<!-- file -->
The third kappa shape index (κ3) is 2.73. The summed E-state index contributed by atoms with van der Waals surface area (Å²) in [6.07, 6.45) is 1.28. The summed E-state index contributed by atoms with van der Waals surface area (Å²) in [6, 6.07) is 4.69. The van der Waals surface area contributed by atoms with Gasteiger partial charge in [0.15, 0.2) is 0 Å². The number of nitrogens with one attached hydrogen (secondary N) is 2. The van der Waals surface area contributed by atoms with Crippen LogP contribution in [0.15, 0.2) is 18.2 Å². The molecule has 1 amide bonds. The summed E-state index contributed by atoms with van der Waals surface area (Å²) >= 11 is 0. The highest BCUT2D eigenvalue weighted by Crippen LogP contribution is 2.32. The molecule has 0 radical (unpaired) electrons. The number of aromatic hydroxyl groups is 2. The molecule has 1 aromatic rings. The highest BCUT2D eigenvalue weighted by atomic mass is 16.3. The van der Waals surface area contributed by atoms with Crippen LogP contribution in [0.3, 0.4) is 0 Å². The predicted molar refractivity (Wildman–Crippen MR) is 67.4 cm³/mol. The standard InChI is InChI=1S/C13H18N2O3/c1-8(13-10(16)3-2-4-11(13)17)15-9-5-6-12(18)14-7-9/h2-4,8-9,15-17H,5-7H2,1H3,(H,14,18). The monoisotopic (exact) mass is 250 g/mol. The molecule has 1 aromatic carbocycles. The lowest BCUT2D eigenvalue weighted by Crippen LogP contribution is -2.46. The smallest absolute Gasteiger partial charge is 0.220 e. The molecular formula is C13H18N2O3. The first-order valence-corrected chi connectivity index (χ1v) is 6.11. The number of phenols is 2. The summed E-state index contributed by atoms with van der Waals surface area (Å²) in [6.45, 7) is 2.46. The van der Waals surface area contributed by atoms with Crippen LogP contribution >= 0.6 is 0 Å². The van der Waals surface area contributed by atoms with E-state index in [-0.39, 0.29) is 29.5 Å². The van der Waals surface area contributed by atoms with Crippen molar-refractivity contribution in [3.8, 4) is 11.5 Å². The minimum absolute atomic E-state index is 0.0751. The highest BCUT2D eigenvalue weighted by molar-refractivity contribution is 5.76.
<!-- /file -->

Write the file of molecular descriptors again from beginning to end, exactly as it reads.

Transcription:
The third kappa shape index (κ3) is 2.73. The summed E-state index contributed by atoms with van der Waals surface area (Å²) in [6.07, 6.45) is 1.28. The summed E-state index contributed by atoms with van der Waals surface area (Å²) in [6, 6.07) is 4.69. The van der Waals surface area contributed by atoms with Gasteiger partial charge in [0.15, 0.2) is 0 Å². The number of nitrogens with one attached hydrogen (secondary N) is 2. The van der Waals surface area contributed by atoms with Crippen LogP contribution in [0.15, 0.2) is 18.2 Å². The molecule has 1 amide bonds. The summed E-state index contributed by atoms with van der Waals surface area (Å²) >= 11 is 0. The highest BCUT2D eigenvalue weighted by Crippen LogP contribution is 2.32. The molecule has 0 radical (unpaired) electrons. The number of aromatic hydroxyl groups is 2. The molecule has 1 aromatic rings. The highest BCUT2D eigenvalue weighted by atomic mass is 16.3. The van der Waals surface area contributed by atoms with Crippen LogP contribution in [0.3, 0.4) is 0 Å². The predicted molar refractivity (Wildman–Crippen MR) is 67.4 cm³/mol. The standard InChI is InChI=1S/C13H18N2O3/c1-8(13-10(16)3-2-4-11(13)17)15-9-5-6-12(18)14-7-9/h2-4,8-9,15-17H,5-7H2,1H3,(H,14,18). The monoisotopic (exact) mass is 250 g/mol. The molecule has 1 aromatic carbocycles. The lowest BCUT2D eigenvalue weighted by Crippen LogP contribution is -2.46. The smallest absolute Gasteiger partial charge is 0.220 e. The molecular formula is C13H18N2O3. The first-order valence-corrected chi connectivity index (χ1v) is 6.11. The number of phenols is 2. The summed E-state index contributed by atoms with van der Waals surface area (Å²) in [6.45, 7) is 2.46. The van der Waals surface area contributed by atoms with Crippen LogP contribution >= 0.6 is 0 Å². The van der Waals surface area contributed by atoms with E-state index in [-0.39, 0.29) is 29.5 Å². The van der Waals surface area contributed by atoms with Crippen molar-refractivity contribution in [3.8, 4) is 11.5 Å². The minimum absolute atomic E-state index is 0.0751. The highest BCUT2D eigenvalue weighted by molar-refractivity contribution is 5.76.